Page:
“At the elite level, everyone is putting in the hard work and what will differentiate the ones who win a medal/competition is their mindset. A self-fulfilling prophecy of someone believing that they will lose will come true,” she warned.
Are you that kind of someone who tends to think everything is always bleak? Elite performance coach Sam Tooley, founder of Alpha Fit Club in New Jersey, advised starting a detailed training log.
“It helps a pessimistic athlete recognize the work they’ve put in,” he says. “I love to have athletes look back on months of tough sessions to remind themselves what they’re capable of and what they’ve put in. I love to highlight their best sessions. Even if they are plagued by less than stellar performance in between, those highlights go a long way.”
Being in the right headspace is so important to how you perform on race day, and Tooley maintained that it is possible to reframe your mindset.
“I wouldn’t say it’s easy, but it’s simple. (Simple isn’t always easy!) I want my athletes to step the line with a bit of swagger and confidence but make no mistake about it, they know they will need to leave it out there. Too many athletes are good at training but poor at racing. How you perform in practice means very little if you can’t summon it on race day,” he said.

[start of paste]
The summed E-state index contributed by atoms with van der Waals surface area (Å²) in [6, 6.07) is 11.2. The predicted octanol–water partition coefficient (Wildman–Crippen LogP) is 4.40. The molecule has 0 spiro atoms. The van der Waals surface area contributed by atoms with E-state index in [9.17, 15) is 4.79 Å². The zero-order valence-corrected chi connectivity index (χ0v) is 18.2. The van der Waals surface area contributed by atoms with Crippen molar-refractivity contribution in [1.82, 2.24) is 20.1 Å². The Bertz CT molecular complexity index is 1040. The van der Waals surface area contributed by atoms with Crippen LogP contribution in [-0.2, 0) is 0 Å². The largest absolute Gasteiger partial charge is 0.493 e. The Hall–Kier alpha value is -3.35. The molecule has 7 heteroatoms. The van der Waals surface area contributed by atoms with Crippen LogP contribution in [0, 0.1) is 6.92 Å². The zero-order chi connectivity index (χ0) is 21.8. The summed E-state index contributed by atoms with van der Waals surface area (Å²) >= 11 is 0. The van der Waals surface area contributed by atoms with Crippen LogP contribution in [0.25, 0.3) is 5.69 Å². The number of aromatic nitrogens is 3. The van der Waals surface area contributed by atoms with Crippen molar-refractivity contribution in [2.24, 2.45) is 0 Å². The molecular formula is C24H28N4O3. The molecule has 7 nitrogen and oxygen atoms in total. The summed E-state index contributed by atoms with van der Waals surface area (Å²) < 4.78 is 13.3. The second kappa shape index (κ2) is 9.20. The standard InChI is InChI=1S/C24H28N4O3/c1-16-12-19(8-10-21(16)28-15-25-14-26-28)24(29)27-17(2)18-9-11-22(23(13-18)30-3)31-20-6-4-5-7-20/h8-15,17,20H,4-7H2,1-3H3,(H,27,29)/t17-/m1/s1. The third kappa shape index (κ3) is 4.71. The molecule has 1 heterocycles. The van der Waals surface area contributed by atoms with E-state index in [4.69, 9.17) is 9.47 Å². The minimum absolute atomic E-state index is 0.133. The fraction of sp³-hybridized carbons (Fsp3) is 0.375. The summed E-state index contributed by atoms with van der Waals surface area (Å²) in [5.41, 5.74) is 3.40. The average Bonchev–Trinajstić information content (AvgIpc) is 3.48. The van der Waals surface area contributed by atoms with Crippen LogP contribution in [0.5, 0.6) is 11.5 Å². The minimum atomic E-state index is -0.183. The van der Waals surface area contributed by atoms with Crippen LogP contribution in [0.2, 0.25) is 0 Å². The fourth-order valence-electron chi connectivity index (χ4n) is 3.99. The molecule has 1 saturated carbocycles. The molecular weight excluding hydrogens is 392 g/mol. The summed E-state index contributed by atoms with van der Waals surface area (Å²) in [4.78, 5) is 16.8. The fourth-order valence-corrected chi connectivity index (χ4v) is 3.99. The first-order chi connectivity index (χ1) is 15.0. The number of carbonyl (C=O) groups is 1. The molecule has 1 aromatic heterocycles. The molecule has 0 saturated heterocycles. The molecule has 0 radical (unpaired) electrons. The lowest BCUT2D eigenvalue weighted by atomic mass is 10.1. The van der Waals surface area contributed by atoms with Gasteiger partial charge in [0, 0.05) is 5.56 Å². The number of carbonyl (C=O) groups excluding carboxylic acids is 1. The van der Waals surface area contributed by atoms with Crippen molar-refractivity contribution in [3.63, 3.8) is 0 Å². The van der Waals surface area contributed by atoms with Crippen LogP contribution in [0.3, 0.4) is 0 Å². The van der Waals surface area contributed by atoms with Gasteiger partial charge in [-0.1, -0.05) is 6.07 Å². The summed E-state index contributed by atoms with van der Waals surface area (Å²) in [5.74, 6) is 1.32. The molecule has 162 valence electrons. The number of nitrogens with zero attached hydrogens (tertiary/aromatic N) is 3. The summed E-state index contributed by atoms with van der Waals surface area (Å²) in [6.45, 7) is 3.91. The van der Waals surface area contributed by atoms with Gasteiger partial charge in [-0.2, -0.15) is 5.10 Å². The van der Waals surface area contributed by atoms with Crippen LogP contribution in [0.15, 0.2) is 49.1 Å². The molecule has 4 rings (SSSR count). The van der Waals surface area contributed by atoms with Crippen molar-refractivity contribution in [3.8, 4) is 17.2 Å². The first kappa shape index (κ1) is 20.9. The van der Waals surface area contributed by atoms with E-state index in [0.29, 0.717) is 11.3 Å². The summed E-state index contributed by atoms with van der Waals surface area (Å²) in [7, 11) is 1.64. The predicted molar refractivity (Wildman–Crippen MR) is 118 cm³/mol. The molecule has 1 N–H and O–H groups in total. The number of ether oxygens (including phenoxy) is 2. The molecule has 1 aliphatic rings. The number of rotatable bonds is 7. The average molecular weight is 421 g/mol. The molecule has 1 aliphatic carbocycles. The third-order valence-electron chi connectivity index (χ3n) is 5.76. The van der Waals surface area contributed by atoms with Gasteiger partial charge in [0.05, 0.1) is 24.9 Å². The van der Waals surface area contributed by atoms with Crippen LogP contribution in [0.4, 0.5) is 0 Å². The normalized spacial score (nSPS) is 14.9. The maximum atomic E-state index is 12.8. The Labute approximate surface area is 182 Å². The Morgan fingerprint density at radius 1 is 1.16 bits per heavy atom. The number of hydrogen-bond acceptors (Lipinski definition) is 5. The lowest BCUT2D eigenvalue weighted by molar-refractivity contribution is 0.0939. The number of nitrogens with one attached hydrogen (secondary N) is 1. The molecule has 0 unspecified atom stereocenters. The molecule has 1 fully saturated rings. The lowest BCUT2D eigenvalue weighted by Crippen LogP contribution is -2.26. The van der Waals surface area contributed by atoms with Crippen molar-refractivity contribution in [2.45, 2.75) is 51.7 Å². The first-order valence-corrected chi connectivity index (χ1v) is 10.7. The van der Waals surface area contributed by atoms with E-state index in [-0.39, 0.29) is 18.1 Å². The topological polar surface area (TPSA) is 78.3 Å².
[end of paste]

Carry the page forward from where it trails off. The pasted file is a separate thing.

“That said, how you practice has a direct correlation with how you race. I find that rather than try to play mind tricks on race day, help an athlete practice the mental habits that will get them to where they need to be by habit. We want what you do in practice to be second nature on race day. Pose the question: How do you want to feel? Then focus on that, and the rest will come.”
Though setting lofty goals is a powerful motivator and Dr. Duma ultimately recommended striving for gold, it’s equally as important to set some realistic limitations. Particularly after lockdown, and remember it’s OK to readjust goals if needed.
“Pick goals that are achievable,” she said. “A full marathon might be too much if there was no possibility to train, but a half might be more realistic. The same with a triathlon if you had no possibility to get some swimming in because pools were closed.”
Tooley agreed, “You don’t want to take away that optimism as confidence is key, but you want athletes to be realistic in terms of what it will take on the day. Sometimes you have to bring people back down to reality. We forget how truly hard racing is when we haven’t done it in a while. It never gets any easier to push ourselves to the limits, we just get faster.”
Though, maybe there’s something to learn from the eternal optimists out there when outlining your future race goals, no matter how big or small.
“My approach to life has not changed with the pandemic,” five-time Ironman finisher Hinman said. “I focus on what I can control and become creative when there are limitations. I don’t dwell on what I can’t control.”